Interpreting the microscopic variables as coordinates in a high-dimensional space we may represent a particular microstate as a point or vector in that space. The space itself is called Gibbs phase space; the state vector is often symbolized as .
Consider a simple, classical many-particle system - say, an ideal gas,
or a fluid made up of hard spheres or Lennard-Jones molecules. The
state vector is then defined by all position and velocity coordinates:
The representation of a microstate of the entire system by a single point in -dimensional Gibbs space must not be mixed up with the treatment of Chapter 2, introduced by Boltzmann. The -space defined there had only dimensions , and each particle in the system had its own representative point. Thus the microstate of a system of particles corresponded to a swarm of points .
In the case of an ideal quantum gas it suffices to specify all
quantum numbers to define a state:
The assumption that all microstates that are compatible with the
condition have the same probability is one of the solid
foundations Statistical Mechanics is built upon. It is called
the ``postulate of equal a priori probability''.
For a mathematically exact formulation of this axiom we use the
phase space density which is supposed to have the property
A typical question to be answered by applying statistical
methods to such
an ensemble is this: what is the average of the squared particle
over all - a priori equally
probable - states on this surface?
Instead of considering an ensemble of systems let us now watch just one single system as it evolves in time according to the laws of mechanics. In a closed system the total energy will remain constant; the microstates visited by the system must therefore lie on the -dimensional energy surface defining the microcanonical ensemble.
The ergodic hypothesis states that in the course of such a ``natural evolution'' of the system any permitted microstate will be reached (or closely approximated) with the same relative frequency.
This hypothesis cannot be proven in general; in fact, it does not always hold. However, for many relevant systems such as gases or fluids under normal conditions it is quite true. In such cases the time needed for a sufficiently thorough perambulation of the energy surface is in the range of seconds, i.e. safely below the typical observation time in an experiment. Among those systems which we may characterize as ``barely ergodic'' or non-ergodic we have supercooled liquids and glasses. In such systems the state vector remains trapped for long times in a limited region of the energy surface; it may then take seconds, days, or even centuries before other parts of the microcanonical surface are reached.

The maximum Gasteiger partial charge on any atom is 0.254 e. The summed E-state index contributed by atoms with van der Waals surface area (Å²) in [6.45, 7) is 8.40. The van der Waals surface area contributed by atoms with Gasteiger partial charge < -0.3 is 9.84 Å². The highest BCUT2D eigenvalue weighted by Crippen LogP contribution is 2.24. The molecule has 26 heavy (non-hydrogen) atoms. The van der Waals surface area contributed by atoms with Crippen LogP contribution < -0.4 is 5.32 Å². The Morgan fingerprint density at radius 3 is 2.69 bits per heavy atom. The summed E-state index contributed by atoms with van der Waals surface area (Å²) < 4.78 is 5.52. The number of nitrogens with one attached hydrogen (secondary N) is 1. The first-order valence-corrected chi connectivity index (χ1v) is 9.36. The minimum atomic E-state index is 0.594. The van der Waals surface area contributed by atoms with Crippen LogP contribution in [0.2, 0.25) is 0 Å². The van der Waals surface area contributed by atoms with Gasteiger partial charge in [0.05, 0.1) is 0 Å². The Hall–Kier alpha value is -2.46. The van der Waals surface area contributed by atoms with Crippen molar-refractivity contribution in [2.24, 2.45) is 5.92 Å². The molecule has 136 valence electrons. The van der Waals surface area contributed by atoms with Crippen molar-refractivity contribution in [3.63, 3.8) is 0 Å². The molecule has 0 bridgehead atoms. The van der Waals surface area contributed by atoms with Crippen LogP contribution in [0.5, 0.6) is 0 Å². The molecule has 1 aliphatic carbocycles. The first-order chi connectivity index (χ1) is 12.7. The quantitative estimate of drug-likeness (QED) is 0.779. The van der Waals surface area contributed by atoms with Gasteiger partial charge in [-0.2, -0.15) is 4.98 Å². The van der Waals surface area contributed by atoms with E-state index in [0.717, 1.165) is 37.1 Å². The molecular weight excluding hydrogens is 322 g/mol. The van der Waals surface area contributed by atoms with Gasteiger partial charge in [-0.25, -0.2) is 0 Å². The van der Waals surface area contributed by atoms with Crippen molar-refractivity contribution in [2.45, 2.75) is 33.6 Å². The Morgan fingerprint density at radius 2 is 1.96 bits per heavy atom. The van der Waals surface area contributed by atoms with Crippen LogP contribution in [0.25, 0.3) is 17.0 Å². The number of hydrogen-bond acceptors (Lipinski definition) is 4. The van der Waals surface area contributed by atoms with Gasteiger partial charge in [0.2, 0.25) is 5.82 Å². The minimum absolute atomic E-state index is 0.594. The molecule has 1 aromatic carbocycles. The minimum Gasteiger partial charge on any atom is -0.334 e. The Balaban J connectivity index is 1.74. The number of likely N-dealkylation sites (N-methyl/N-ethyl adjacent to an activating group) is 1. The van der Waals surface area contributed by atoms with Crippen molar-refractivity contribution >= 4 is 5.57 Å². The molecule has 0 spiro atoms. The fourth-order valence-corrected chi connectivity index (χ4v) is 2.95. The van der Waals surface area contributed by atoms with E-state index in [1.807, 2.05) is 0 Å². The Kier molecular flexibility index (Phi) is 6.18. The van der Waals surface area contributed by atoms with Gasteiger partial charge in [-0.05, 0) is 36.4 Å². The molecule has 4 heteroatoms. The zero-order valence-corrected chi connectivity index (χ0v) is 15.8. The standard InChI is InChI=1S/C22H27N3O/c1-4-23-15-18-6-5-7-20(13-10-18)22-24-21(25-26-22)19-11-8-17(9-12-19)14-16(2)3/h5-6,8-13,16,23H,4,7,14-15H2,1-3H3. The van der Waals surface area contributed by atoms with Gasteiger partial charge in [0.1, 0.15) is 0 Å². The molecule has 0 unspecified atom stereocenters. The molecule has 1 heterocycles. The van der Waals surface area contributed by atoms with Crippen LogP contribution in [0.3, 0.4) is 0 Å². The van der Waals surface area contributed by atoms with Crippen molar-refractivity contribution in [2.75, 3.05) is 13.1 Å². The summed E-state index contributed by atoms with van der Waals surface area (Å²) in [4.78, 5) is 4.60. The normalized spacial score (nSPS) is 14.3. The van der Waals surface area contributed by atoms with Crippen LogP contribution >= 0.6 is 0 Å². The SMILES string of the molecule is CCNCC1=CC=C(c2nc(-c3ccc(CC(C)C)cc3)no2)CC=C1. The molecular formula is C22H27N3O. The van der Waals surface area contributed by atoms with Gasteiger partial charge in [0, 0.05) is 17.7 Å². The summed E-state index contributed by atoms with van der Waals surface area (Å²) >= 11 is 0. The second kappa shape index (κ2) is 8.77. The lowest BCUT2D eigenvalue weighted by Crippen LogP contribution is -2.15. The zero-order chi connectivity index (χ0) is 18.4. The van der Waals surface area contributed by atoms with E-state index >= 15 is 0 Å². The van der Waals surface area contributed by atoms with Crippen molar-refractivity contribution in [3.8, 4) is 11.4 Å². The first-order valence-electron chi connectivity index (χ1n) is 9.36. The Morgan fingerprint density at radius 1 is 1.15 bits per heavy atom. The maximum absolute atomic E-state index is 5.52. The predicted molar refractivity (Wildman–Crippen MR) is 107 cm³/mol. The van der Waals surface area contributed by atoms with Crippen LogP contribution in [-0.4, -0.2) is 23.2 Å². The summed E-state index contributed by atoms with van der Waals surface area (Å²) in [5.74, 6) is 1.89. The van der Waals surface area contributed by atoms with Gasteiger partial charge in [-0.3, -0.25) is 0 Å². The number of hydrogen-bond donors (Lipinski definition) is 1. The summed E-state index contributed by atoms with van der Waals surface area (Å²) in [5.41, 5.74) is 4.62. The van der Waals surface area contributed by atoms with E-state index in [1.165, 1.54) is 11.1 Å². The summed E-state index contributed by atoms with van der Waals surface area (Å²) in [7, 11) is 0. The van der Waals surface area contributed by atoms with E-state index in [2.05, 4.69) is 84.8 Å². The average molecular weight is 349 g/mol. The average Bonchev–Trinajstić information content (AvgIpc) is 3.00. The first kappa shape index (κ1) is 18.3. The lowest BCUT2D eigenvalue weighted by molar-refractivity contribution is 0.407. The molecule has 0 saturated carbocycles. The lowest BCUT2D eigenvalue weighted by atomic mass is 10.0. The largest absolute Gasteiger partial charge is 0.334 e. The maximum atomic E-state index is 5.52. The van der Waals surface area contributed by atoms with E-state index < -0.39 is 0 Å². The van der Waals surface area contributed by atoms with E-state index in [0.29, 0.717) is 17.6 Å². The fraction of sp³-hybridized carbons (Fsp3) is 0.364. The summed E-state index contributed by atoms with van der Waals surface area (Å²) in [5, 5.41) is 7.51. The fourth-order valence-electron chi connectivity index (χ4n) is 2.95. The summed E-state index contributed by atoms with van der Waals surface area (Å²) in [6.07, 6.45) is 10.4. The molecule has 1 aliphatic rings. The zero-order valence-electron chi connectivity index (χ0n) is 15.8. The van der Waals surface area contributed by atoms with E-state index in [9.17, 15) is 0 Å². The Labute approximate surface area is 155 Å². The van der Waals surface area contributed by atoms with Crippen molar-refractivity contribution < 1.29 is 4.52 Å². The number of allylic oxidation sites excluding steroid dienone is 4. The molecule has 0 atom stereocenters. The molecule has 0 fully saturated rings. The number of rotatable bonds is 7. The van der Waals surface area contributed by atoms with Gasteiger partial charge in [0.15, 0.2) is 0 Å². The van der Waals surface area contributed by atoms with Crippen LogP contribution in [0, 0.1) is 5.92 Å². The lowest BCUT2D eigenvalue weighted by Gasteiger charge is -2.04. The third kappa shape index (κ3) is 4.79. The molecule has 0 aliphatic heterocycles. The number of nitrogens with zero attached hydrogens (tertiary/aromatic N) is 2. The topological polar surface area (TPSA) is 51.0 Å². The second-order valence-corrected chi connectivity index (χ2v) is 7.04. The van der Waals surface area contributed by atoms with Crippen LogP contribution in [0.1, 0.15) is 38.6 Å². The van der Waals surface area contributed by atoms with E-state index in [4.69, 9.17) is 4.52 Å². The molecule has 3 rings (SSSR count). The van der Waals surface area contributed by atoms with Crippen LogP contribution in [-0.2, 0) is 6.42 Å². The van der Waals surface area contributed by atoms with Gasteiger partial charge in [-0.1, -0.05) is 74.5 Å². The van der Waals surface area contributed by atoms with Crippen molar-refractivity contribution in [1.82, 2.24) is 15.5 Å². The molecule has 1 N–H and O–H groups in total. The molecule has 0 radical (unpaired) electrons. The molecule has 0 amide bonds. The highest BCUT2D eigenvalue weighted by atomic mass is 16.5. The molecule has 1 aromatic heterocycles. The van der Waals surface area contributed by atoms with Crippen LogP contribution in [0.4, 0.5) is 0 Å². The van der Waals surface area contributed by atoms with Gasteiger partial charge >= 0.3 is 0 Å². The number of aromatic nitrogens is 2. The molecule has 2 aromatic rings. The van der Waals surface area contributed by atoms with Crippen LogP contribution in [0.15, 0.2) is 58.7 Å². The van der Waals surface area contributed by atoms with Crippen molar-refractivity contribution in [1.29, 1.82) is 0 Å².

The ergodic hypothesis, if true, has an important practical consequence: for the calculation of mean values over the microstates on the energy surface it does not matter if we take the average over states randomly picked from a microcanonical ensemble, or over the successive states of one single, isolated system. This corrolary of the ergodic hypothesis is often succinctly stated as
The assumption of ergodicity enables us to support our theoretical
arguments by ``molecular dynamics'' computer experiments. These
are deterministic simulations reproducing the temporal evolution of
a single isolated -particle system. We will later touch upon
another kind of computer simulation, in which the state space is
perambulated in a stochastic manner; it bears the suggestive
name ``Monte Carlo simulation''.
In place of the strict condition we will generally require the weaker condition to hold. In other words, the permitted states of the system are to be restricted to a thin ``shell'' at . This more pragmatic requirement - which is made to keep the mathematics simpler - agrees well with the experimental fact that the exchange of energy between a system and its environment may be kept small, but can never be completely suppressed.
Thus we assume for the density in phase space that
Table 3.1 presents an overview of the state spaces and
energy functions for various model systems.
It follows then that a macrostate that allows for more microstates than others will occur more often - and thus will be more probable.
As an example, we may ask for the probability to find all molecules of an ideal gas in the left half of the vessel, with no other restrictions on position or speed. All such microstates are located in a small part of the total permitted phase space shell ; they make up a sub-ensemble of the complete microcanonical ensemble. Now, the probability of the macrostate ``all particles in the left half of the container'' is obviously equal to the size ratio of the subensemble and the total ensemble. We will have to compare the volume (in phase space) of the partial shell pertaining to the subensemble to the volume of the total shell. (We will see later that the ratio of the two volumes is and may thus be neglected - in accordance with experience and intuition.)